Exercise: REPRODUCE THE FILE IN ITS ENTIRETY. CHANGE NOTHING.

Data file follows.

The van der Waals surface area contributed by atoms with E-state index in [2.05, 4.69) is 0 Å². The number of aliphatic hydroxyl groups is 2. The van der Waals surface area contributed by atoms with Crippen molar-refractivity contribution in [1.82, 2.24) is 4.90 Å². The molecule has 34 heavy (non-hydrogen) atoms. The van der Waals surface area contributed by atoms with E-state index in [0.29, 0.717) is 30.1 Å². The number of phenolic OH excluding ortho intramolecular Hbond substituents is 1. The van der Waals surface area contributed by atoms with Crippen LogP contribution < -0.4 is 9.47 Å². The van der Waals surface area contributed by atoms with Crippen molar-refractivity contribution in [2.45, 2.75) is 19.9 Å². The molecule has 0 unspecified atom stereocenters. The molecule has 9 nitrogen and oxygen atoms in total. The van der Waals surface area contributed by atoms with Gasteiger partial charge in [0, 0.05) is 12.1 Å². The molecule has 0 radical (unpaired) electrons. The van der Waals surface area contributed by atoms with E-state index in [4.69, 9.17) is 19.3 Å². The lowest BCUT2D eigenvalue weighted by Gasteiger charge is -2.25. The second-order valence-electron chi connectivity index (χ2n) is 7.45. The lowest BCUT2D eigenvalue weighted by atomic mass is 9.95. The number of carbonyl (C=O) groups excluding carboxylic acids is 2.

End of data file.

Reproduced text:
The van der Waals surface area contributed by atoms with E-state index in [2.05, 4.69) is 0 Å². The number of aliphatic hydroxyl groups is 2. The van der Waals surface area contributed by atoms with Crippen molar-refractivity contribution in [1.82, 2.24) is 4.90 Å². The molecule has 34 heavy (non-hydrogen) atoms. The van der Waals surface area contributed by atoms with E-state index in [0.29, 0.717) is 30.1 Å². The number of phenolic OH excluding ortho intramolecular Hbond substituents is 1. The van der Waals surface area contributed by atoms with Crippen LogP contribution < -0.4 is 9.47 Å². The van der Waals surface area contributed by atoms with Crippen molar-refractivity contribution in [2.45, 2.75) is 19.9 Å². The molecule has 0 unspecified atom stereocenters. The molecule has 9 nitrogen and oxygen atoms in total. The van der Waals surface area contributed by atoms with Gasteiger partial charge in [0, 0.05) is 12.1 Å². The molecule has 0 radical (unpaired) electrons. The van der Waals surface area contributed by atoms with E-state index in [4.69, 9.17) is 19.3 Å². The lowest BCUT2D eigenvalue weighted by Gasteiger charge is -2.25. The second-order valence-electron chi connectivity index (χ2n) is 7.45. The lowest BCUT2D eigenvalue weighted by atomic mass is 9.95. The number of carbonyl (C=O) groups excluding carboxylic acids is 2.